Little Green Pig Theatrical Concern
They’re not household names–not yet–but two new theater companies unveil their contributions to the future of regional theater this month. Steve Roten, Carnessa Ottelin and James Cuthrell’s student/faculty hybrid Stillwater Theatre bows this week at Raleigh’s Meredith College with Scenes and Revelations, a study of four English sisters growing up on a Pennsylvanian Mennonite farm in the late 1800s. The show runs through Sept. 25 ($5-10). Next week, Jay O’Berski’s new Little Green Pig Theatrical Concern presents Tom Marriott and Marcia Edmundson in Samuel Beckett’s Happy Days at a new performance space at the Smith Warehouse at the intersection of South Buchanan Boulevard and West Main Street in Durham ($5-15).
Randy Newman with the North Carolina Symphony
Meymandi Concert Hall
One of the country’s premier songwriters and the man who penned the most poignant song about a flood in Louisiana arrives for a three-day stint at the Progress Energy Center. Hits and soundtrack songs from Monsters Inc. , Meet the Parents, Seabiscuit, Toy Story 1 & 2 mark the repertoire. Shows are Friday and Saturday at 8 p.m. and Sunday at 3 p.m. $35-54, Sun $28-40.
DJ Spooky’s Rebirth of a Nation
DJ Spooky, that subliminal kid, remixes D.W. Griffith’s 1915 Birth of a Nation, the film account of North Carolinian Thomas Dixon’s book The Clansman. The film would remain a Ku Klux Klan recruitment vehicle for decades. This deconstruction of reconstruction and beyond mixes music, words, sounds and film images. $15-35/8 p.m.
Werner Herzog’s most hyped movie in a long time, this documentary tells us what happens when you move out into the Alaskan bush to live among grizzly bears for years and years and years. Helpfully for Herzog’s purposes, Timothy Treadwell and his girlfriend documented their experiences with their video camera, which they left running right up until the end (but, thankfully, with the lens cap on). –DF
The Funk Brothers and Freda Payne
American Tobacco Theatre
They worked in the Snakepit, the cramped main studio for Detroit’s Motown Records. They worked long hours cranking out the rhythm sections for The Temptations, Smokey Robinson, The Supremes, Marvin Gaye and Stevie Wonder among others, and it wasn’t until the film Standing in the Shadows of Motown hit the screen a few years back that most people knew who they are. $55/7:30 p.m.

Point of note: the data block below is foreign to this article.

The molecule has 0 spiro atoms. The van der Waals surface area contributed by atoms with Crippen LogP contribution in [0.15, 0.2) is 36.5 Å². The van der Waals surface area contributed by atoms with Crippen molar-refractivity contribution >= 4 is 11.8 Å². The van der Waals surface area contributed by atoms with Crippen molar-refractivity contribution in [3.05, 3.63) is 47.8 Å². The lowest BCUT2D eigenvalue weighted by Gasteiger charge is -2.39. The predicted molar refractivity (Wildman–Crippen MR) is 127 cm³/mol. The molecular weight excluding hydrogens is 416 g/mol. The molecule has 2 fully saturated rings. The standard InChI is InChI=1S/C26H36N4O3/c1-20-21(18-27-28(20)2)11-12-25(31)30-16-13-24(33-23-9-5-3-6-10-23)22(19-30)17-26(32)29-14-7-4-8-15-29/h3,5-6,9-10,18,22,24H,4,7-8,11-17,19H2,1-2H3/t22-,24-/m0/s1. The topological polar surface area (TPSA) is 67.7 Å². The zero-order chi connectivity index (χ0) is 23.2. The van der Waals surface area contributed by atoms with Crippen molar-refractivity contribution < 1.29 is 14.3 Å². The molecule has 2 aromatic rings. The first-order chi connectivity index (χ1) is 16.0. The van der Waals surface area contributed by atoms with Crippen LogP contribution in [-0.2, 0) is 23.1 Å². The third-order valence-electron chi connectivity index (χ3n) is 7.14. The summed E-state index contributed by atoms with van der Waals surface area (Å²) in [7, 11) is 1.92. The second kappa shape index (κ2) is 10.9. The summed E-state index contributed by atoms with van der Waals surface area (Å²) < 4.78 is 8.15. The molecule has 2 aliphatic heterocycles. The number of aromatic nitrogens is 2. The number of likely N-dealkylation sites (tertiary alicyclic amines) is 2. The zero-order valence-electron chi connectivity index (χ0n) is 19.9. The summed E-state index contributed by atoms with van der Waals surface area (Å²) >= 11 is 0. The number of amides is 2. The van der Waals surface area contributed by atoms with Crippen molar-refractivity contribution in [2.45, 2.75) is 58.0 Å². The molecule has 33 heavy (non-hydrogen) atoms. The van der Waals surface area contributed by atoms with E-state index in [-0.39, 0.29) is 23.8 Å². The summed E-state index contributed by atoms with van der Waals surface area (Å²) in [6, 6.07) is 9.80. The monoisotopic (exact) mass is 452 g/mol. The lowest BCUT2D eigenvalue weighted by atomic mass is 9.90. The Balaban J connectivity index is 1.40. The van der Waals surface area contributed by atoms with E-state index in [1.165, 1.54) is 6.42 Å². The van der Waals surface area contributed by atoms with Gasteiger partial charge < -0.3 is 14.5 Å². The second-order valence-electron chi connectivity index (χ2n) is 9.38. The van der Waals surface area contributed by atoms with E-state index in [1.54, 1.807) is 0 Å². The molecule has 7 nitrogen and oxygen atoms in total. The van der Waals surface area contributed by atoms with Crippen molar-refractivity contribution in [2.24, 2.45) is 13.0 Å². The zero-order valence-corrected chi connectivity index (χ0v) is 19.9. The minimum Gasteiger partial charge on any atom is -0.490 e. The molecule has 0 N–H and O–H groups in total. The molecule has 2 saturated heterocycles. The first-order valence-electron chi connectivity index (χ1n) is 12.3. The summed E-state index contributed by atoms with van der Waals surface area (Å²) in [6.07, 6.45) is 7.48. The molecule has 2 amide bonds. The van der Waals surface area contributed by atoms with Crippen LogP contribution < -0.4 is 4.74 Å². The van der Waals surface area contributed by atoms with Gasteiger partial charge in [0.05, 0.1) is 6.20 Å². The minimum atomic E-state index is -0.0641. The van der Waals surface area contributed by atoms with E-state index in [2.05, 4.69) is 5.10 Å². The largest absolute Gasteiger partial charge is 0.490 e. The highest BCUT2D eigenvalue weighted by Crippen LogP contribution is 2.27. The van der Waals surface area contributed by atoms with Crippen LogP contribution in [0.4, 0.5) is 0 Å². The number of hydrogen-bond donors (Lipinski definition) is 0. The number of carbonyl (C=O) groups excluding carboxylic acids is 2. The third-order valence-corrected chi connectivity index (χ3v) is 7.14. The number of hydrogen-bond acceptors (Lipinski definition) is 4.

N.C. Museum of Art
Through early next year, Crosscurrents hosts mixed media work by North Carolina artists in a juried competition. Many of the works premiere for this exhibition, and several events–including gallery tours and weekly talks by artists including Jeff Whetstone, Stacey L. Kirby and David Finn–are scheduled around the exhibit itself. Free.
Nightlight/Manbites Dog Theatre
The stuff one finds in Found magazine is too good to be fake–or, at least, that’s what everyone who has ever enjoyed the half-anthropological, half-voyeuristic accidental relics, clues and crooked smiles in the magazine hopes. Discovering otherwise would be a sort of mind-altering, Easter Bunny-fallacy mental discombobulating, for sure. Writer and magazine co-mastermind Davy Rothbart will read from his beautiful new The Lone Surfer of Montana, Kansas, and brother Peter will play songs structured around his Found favorites. Devon Sproule–a Virginia songwriter with major talent–also plays. –GC
Home Grown Music Festival with Keller Williams
Formed by Lee Crumpton in 1995, Mebane’s Home Grown Music Network is a national matrix of bands, venues, stores, vendors and people that work to support the music and musicians they love through merchandising, tour support and promotion. Call them jam bands or hippie relics if you must; more importantly, though, this is a music industry that still cares about its music. And when it’s as innovative as that of Keller Williams, D.J. Williams or SeepeopleS, it’s hard not to care. –GC